Reply To: Too much water

Sandra Strait

The problem might not be the brush.

I’ve never used the Cotman brushes so I’m not sure where they fall on the spectrum.  It might help if you identify what the exact problem is – i.e. is it that the brush goes limp, it releases all the water at once, the paint is uncontrollable flowing everywhere, or the color is too light? Or something else?

If the color is too light it might not be too much water, it could be that the paints are not well pigmented.  Cotman is a student brand so that’s possible.

If the brush goes limp – that’s something that softer brushes do. In some techniques, like Chinese brush painting, it is expected and used. The fix there is definitely a different, stiff brush, though not too stiff.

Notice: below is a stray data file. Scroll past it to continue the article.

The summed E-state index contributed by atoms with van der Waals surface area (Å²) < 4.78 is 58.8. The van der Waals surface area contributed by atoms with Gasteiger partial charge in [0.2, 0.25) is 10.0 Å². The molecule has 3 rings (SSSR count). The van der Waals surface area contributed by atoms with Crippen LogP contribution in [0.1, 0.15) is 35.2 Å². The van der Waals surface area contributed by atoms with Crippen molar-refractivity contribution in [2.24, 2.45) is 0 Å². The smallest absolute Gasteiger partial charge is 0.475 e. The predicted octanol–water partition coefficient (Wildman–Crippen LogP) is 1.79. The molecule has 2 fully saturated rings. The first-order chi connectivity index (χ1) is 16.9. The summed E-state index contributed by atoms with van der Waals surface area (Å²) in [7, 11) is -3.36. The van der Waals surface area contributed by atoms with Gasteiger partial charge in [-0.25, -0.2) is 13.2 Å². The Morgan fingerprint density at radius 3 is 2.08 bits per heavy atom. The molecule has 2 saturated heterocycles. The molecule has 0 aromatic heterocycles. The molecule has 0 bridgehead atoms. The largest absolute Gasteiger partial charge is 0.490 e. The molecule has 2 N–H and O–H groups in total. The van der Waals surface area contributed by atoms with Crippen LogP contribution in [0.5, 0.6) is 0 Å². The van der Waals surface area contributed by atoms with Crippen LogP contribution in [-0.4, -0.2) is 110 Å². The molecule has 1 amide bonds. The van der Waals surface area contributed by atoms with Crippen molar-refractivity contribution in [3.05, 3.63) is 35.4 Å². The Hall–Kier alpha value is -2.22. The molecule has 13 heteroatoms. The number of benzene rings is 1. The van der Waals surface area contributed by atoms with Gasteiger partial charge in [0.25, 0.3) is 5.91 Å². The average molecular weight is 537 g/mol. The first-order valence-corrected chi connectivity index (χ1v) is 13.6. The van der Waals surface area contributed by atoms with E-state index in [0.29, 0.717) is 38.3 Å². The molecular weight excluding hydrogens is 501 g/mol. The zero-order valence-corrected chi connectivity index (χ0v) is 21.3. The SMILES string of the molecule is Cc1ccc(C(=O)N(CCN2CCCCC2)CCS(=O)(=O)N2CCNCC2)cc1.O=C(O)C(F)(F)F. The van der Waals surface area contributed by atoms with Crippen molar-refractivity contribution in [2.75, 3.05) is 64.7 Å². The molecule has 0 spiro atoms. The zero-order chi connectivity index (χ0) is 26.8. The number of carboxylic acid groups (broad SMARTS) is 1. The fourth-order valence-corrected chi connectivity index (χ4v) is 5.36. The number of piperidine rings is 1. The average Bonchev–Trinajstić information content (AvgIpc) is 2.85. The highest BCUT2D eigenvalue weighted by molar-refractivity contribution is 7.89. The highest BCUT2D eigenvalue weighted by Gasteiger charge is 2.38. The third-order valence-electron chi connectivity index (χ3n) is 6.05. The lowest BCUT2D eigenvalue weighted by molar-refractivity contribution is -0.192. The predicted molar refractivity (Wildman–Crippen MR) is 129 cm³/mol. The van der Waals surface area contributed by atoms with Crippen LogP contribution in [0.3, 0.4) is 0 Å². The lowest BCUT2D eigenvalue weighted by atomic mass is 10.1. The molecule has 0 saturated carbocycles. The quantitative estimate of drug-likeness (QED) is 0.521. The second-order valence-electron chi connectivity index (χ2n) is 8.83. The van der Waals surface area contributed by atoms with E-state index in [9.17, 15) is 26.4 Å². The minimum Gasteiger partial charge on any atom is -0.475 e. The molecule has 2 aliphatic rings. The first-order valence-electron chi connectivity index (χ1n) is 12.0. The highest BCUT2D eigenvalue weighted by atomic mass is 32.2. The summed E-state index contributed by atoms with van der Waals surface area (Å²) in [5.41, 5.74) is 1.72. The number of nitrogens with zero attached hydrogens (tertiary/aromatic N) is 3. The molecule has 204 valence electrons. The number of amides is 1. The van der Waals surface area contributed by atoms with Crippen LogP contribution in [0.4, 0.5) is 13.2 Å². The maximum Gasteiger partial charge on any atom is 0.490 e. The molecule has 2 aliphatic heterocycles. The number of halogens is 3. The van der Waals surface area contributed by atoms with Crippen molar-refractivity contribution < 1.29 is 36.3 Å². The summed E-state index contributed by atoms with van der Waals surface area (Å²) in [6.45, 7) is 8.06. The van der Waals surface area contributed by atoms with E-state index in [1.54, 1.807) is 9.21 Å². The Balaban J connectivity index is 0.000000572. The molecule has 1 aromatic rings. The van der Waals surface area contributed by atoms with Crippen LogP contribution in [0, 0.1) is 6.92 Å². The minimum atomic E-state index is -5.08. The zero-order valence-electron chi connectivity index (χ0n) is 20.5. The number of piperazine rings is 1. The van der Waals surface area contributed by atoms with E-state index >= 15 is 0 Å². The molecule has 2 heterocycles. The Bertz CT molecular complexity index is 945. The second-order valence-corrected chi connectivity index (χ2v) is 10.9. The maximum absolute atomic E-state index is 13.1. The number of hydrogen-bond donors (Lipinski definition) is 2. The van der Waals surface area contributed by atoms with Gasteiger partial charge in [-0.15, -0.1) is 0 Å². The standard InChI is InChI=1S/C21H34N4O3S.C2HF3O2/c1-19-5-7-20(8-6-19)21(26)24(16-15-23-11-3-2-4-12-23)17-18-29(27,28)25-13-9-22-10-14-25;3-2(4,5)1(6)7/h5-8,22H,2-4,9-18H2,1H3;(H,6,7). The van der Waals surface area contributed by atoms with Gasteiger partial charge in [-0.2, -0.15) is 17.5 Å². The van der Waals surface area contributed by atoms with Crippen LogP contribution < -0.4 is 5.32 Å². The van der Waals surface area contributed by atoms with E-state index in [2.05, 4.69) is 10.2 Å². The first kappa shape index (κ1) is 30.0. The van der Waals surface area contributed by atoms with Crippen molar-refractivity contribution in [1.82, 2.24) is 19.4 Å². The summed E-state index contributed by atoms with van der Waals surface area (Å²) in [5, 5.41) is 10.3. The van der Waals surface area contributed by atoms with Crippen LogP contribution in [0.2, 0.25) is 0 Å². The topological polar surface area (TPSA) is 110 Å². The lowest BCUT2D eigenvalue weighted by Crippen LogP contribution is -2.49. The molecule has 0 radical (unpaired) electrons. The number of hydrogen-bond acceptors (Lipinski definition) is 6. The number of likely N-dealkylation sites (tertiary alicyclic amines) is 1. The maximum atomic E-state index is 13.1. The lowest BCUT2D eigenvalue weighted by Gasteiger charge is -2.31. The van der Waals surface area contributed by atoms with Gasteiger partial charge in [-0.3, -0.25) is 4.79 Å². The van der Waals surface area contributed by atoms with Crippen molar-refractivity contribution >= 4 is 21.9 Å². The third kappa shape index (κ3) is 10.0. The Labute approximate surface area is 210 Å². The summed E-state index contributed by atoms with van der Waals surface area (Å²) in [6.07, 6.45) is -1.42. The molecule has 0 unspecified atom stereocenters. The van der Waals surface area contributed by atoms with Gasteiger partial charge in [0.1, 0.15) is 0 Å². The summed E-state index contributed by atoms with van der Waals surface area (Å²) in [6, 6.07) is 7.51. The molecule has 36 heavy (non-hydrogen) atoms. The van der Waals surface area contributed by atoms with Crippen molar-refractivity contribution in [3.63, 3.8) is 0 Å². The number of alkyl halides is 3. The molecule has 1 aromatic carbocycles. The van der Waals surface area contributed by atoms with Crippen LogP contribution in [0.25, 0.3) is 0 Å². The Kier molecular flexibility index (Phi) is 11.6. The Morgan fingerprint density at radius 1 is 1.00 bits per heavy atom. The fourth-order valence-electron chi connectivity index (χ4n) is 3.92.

With many brushes, the problem is not that they take up too much water, but that they release it all at once.  That isn’t so much a matter of soft or stiff as the shape of the individual bristles.  A different brush is called for.  A professional brush is less likely to have the problem but may (or may not) cost more.

The paint flowing everywhere can occur from several causes – too much water, uneven release as discussed above, the paper, or the pigment.  Some colors, such a Phthalo Blue tend to be explosive and require careful handling.  Others, such as Cobalt Blue have less movement and give you more control (but are granulating so you get darker dots of color).  It can be the paint itself.  The formulation may result in colors that go crazy.



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